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Minnesota Law Review




Benefit regulation has been called “the most consequential subject to which no one pays enough attention.” It exhausts judges, intimidates legislators, and scares off theorists. That need not be so. Reality is less complicated than advertised.

Governments often consider intervention if markets fail to make some socially desirable Good X — such as education, health care, home mortgages, or pensions, for example — sufficiently available. One obvious fix is for the government to provide the good itself. A less obvious intervention is for the government to regulate employment-based (EB) arrangements that provide Good X as a benefit to employees and their families. In the United States, such employment-based interventions are massive: they affect trillions of dollars, billions in tax breaks, and millions of people. They have been written into federal law for decades and generate constant litigation before the United States Supreme Court.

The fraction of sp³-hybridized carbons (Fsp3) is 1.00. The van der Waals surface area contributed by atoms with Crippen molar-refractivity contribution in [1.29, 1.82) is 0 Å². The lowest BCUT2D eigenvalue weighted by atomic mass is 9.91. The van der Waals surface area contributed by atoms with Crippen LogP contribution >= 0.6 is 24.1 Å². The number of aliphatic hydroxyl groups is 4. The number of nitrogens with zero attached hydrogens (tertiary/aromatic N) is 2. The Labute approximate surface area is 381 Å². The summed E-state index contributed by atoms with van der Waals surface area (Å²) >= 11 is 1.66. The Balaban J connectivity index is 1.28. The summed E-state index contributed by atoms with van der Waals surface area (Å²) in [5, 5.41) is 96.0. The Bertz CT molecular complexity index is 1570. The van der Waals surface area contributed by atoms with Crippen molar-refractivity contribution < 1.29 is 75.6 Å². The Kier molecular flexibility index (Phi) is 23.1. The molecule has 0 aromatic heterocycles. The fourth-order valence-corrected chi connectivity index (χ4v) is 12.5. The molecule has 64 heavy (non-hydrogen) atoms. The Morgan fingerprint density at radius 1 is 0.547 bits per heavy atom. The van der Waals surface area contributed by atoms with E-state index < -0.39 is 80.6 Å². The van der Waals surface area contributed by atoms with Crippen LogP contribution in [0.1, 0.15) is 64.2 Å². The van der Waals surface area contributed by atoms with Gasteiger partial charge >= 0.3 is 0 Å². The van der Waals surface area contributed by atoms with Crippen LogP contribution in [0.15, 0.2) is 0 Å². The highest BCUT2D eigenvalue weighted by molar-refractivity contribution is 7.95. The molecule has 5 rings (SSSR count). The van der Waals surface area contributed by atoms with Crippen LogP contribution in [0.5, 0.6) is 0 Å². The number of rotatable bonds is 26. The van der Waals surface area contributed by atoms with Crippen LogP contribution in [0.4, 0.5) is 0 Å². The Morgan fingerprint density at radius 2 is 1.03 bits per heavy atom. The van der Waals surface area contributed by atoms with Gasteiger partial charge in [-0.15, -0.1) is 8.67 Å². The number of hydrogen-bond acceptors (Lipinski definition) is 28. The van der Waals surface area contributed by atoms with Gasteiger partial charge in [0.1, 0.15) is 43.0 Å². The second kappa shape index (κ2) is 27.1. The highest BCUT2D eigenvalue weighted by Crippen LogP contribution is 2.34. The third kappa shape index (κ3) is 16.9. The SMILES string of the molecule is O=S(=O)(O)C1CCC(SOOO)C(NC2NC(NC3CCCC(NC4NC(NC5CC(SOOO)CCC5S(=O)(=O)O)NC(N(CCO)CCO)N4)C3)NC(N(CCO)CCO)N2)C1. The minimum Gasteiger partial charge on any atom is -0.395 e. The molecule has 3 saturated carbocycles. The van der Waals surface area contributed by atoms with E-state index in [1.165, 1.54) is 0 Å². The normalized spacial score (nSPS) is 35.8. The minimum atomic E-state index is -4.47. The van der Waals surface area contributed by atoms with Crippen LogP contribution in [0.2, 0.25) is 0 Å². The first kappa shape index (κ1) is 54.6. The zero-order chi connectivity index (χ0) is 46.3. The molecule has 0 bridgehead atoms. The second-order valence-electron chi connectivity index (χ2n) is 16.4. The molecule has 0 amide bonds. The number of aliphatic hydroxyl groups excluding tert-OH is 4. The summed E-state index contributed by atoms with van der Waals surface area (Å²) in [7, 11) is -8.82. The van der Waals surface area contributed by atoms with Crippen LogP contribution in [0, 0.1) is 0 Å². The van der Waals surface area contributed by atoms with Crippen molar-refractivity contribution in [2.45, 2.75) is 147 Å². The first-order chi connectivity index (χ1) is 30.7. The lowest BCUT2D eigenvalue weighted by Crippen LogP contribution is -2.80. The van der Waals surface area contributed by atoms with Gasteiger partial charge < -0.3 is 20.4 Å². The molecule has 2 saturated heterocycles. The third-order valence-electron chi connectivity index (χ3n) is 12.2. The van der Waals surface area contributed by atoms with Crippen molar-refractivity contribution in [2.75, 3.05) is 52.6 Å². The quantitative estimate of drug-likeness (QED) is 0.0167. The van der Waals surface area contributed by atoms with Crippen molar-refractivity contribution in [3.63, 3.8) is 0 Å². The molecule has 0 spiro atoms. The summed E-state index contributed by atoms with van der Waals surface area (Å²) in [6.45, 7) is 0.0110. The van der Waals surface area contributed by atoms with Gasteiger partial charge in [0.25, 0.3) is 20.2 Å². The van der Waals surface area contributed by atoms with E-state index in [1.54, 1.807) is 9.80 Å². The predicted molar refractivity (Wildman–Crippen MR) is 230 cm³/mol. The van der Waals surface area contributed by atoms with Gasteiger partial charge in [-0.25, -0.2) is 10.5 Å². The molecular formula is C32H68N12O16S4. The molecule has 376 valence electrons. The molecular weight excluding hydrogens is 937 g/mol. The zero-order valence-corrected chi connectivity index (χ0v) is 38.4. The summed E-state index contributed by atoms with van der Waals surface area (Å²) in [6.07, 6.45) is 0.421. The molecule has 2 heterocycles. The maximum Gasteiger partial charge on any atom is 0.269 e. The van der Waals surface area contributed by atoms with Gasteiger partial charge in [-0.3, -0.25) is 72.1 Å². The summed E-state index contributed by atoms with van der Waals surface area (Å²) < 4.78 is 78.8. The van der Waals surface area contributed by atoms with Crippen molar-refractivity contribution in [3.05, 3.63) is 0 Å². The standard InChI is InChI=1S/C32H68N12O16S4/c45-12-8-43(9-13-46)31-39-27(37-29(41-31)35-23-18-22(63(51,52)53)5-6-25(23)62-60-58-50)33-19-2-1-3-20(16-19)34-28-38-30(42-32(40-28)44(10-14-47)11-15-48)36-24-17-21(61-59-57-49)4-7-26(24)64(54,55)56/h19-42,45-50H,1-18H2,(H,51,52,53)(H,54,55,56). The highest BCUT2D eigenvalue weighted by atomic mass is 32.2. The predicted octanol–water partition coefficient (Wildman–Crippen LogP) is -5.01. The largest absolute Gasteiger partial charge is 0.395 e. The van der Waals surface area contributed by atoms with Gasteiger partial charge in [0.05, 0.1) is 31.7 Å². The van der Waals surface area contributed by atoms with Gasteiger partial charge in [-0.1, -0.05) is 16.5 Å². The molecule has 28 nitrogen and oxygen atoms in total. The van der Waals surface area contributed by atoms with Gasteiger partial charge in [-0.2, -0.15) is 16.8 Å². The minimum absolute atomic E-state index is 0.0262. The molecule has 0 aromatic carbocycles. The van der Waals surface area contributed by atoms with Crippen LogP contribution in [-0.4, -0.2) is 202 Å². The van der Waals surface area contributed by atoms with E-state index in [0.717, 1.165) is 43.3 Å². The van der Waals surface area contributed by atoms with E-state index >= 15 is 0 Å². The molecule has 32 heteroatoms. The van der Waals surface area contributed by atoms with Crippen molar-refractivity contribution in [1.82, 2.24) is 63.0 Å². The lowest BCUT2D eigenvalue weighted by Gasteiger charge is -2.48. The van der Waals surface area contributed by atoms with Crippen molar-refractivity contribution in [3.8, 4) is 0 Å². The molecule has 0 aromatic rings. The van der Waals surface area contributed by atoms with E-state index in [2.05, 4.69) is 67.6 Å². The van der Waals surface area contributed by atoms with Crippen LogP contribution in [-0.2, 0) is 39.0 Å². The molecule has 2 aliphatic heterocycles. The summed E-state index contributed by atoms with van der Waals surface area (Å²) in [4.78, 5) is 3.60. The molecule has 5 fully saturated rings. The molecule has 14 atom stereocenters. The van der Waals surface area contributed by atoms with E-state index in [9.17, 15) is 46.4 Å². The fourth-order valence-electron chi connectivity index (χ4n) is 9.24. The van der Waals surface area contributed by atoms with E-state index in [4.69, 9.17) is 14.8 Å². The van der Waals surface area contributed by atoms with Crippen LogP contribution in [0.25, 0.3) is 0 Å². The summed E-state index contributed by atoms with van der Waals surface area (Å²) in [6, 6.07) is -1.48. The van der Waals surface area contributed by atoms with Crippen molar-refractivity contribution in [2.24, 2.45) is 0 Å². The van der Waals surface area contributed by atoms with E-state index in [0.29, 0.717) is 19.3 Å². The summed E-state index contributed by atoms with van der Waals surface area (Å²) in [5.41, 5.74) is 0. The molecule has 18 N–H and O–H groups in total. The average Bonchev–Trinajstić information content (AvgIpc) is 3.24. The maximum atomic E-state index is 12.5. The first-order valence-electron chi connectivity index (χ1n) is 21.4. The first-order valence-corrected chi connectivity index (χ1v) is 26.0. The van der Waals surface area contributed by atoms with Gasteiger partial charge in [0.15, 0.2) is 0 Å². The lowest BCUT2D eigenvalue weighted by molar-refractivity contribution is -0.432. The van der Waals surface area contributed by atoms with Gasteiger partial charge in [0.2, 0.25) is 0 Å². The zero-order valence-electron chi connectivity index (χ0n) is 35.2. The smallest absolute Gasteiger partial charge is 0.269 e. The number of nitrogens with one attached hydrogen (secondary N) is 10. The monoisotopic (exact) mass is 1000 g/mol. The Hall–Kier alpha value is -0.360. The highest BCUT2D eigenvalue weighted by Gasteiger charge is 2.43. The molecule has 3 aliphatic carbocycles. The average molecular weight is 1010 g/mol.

Yet, while other regulatory interventions are well-theorized, employment-based interventions are not. There is no coherent account of employment-based interventions as a concept independent from the peculiarities of Good X or the relevant implementing statutes. This is a significant failure, and one that has obscured clear thinking — by legislators, courts, scholars, and the public — on the subject for decades. This Article offers a simple theory of employment-based interventions that (1) explains the common conceit of all such interventions and (2) provides a non-technical framework for evaluating any particular intervention, regardless of Good X. In so doing, it makes the relative appeal (or insufficiency) of employment-based interventions vastly easier to understand.

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University of Minnesota Law School

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